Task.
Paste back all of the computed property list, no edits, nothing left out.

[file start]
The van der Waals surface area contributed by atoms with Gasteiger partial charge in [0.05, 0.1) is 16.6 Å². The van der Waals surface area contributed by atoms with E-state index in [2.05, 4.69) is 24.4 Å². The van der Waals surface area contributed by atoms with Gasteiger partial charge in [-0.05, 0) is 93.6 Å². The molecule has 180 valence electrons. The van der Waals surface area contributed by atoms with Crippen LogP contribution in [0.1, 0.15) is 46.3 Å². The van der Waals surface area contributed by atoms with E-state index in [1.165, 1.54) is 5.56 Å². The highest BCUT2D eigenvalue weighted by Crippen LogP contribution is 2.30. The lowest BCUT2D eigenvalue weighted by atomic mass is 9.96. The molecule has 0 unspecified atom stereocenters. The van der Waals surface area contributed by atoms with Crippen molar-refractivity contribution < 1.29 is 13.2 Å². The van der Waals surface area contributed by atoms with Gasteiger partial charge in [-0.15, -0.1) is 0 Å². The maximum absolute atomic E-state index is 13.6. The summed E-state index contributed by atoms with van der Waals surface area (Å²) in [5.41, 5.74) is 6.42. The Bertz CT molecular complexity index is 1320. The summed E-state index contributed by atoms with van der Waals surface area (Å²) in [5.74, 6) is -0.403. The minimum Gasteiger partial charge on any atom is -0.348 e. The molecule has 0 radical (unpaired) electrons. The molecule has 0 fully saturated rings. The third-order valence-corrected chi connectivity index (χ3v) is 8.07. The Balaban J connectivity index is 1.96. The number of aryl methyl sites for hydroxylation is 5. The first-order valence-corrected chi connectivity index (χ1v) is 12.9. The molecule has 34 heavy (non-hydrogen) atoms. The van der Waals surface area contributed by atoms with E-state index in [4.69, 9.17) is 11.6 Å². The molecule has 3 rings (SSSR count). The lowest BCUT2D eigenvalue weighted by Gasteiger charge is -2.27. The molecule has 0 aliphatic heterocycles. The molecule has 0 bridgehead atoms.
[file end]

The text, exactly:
The van der Waals surface area contributed by atoms with Gasteiger partial charge in [0.05, 0.1) is 16.6 Å². The van der Waals surface area contributed by atoms with E-state index in [2.05, 4.69) is 24.4 Å². The van der Waals surface area contributed by atoms with Gasteiger partial charge in [-0.05, 0) is 93.6 Å². The molecule has 180 valence electrons. The van der Waals surface area contributed by atoms with Crippen LogP contribution in [0.1, 0.15) is 46.3 Å². The van der Waals surface area contributed by atoms with E-state index in [1.165, 1.54) is 5.56 Å². The highest BCUT2D eigenvalue weighted by Crippen LogP contribution is 2.30. The lowest BCUT2D eigenvalue weighted by atomic mass is 9.96. The molecule has 0 unspecified atom stereocenters. The van der Waals surface area contributed by atoms with Crippen molar-refractivity contribution < 1.29 is 13.2 Å². The van der Waals surface area contributed by atoms with Gasteiger partial charge in [-0.15, -0.1) is 0 Å². The maximum absolute atomic E-state index is 13.6. The summed E-state index contributed by atoms with van der Waals surface area (Å²) in [5.41, 5.74) is 6.42. The Bertz CT molecular complexity index is 1320. The summed E-state index contributed by atoms with van der Waals surface area (Å²) in [5.74, 6) is -0.403. The minimum Gasteiger partial charge on any atom is -0.348 e. The molecule has 0 radical (unpaired) electrons. The molecule has 0 fully saturated rings. The third-order valence-corrected chi connectivity index (χ3v) is 8.07. The Balaban J connectivity index is 1.96. The number of aryl methyl sites for hydroxylation is 5. The first-order valence-corrected chi connectivity index (χ1v) is 12.9. The molecule has 34 heavy (non-hydrogen) atoms. The van der Waals surface area contributed by atoms with E-state index in [4.69, 9.17) is 11.6 Å². The molecule has 3 rings (SSSR count). The lowest BCUT2D eigenvalue weighted by Gasteiger charge is -2.27. The molecule has 0 aliphatic heterocycles. The molecule has 0 bridgehead atoms.